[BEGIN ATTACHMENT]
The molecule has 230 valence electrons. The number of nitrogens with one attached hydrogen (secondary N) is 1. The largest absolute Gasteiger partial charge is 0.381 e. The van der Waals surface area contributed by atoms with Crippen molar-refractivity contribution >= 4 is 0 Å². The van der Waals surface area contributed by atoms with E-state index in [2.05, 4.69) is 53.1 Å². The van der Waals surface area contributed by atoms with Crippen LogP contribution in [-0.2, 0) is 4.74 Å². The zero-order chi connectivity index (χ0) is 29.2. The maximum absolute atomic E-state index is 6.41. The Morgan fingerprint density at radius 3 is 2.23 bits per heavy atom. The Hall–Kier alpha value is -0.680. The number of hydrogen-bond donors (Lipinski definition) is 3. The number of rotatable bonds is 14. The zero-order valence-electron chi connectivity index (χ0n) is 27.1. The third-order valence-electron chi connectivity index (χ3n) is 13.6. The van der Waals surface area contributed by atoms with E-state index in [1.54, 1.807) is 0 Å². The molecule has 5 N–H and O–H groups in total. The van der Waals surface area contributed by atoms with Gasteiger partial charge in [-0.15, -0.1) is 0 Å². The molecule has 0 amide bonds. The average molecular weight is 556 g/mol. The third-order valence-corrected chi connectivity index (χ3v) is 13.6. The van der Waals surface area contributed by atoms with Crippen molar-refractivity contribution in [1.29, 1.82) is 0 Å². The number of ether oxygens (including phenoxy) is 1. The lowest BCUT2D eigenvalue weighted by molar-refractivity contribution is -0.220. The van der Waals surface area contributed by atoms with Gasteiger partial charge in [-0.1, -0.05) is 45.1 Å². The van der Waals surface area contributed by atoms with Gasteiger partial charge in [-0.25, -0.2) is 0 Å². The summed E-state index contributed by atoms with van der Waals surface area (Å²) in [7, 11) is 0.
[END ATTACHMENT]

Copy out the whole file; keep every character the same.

The molecule has 230 valence electrons. The number of nitrogens with one attached hydrogen (secondary N) is 1. The largest absolute Gasteiger partial charge is 0.381 e. The van der Waals surface area contributed by atoms with Crippen molar-refractivity contribution >= 4 is 0 Å². The van der Waals surface area contributed by atoms with E-state index in [2.05, 4.69) is 53.1 Å². The van der Waals surface area contributed by atoms with Crippen LogP contribution in [-0.2, 0) is 4.74 Å². The zero-order chi connectivity index (χ0) is 29.2. The maximum absolute atomic E-state index is 6.41. The Morgan fingerprint density at radius 3 is 2.23 bits per heavy atom. The Hall–Kier alpha value is -0.680. The number of hydrogen-bond donors (Lipinski definition) is 3. The number of rotatable bonds is 14. The zero-order valence-electron chi connectivity index (χ0n) is 27.1. The third-order valence-electron chi connectivity index (χ3n) is 13.6. The van der Waals surface area contributed by atoms with E-state index in [1.54, 1.807) is 0 Å². The molecule has 5 N–H and O–H groups in total. The van der Waals surface area contributed by atoms with Gasteiger partial charge in [-0.15, -0.1) is 0 Å². The molecule has 0 amide bonds. The average molecular weight is 556 g/mol. The third-order valence-corrected chi connectivity index (χ3v) is 13.6. The van der Waals surface area contributed by atoms with Crippen molar-refractivity contribution in [1.29, 1.82) is 0 Å². The number of ether oxygens (including phenoxy) is 1. The lowest BCUT2D eigenvalue weighted by molar-refractivity contribution is -0.220. The van der Waals surface area contributed by atoms with Gasteiger partial charge in [-0.1, -0.05) is 45.1 Å². The van der Waals surface area contributed by atoms with Gasteiger partial charge in [-0.25, -0.2) is 0 Å². The summed E-state index contributed by atoms with van der Waals surface area (Å²) in [7, 11) is 0.